twonickels | Jan 25, 2010 |
Val is one of those students at high school who just blends in. She doesn't have any particular friends, she skates by with a B+ average though she could do better; her physics teacher can't even remember her name.

Then Francie joins her class and everything changes. Francie is flamboyant, defiant, she smokes, she's always late to class, her clothing pushes the dress code: she's nowhere in Val's league. But for some reason, she latches onto Val, who is astonished and grateful, and willingly learns to smoke, cut class, and learn the skills of shoplifting from Francie.

Val is even a little bit in love with Francie, although "not in a lesbo way." Homophobia rears its ugly head in this book, with Val, and her brother's ex-girlfriend referring to him as a fag. Fourteen year old Francie sets out to "cure" him by dressing particularly provocatively, and then can't handle it when she gets attention from a group of construction workers.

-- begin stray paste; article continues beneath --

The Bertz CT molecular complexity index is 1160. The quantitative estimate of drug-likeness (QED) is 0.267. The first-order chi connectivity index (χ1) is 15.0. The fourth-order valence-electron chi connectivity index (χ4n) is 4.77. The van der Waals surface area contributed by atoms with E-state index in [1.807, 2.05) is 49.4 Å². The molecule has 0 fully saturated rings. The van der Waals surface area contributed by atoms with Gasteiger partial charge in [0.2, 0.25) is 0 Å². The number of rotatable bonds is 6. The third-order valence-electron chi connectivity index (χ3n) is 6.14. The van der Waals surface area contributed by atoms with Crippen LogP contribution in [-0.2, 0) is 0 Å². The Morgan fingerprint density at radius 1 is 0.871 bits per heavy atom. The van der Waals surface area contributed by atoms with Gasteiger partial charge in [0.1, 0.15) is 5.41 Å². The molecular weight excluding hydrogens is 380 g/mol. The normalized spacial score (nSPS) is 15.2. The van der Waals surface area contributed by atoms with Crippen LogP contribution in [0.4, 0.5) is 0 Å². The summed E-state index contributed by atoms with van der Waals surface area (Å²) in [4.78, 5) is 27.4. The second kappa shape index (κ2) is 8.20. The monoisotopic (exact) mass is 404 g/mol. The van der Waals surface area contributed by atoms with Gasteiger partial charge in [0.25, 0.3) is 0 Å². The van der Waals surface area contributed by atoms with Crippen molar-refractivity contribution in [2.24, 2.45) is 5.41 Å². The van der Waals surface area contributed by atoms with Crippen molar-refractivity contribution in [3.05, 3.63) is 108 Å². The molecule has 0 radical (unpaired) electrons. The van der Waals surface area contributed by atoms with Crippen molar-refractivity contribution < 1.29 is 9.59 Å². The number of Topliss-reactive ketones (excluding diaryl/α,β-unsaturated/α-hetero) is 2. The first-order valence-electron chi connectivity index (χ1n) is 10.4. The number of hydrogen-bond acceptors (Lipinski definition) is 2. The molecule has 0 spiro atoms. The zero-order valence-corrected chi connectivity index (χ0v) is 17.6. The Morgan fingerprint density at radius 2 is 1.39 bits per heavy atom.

Fissures start to edge into the friendship, and it all comes crumbling down one day at the mall as Val and Francie realize that their vows to be there for each other can't address the real issues each of them is facing.

An interesting story of a friendship built on lies and fantasies, flawed by homophobia. ( )
  nansilverrod | Nov 9, 2009 |
Reviewed by Breanna F. for TeensReadToo.com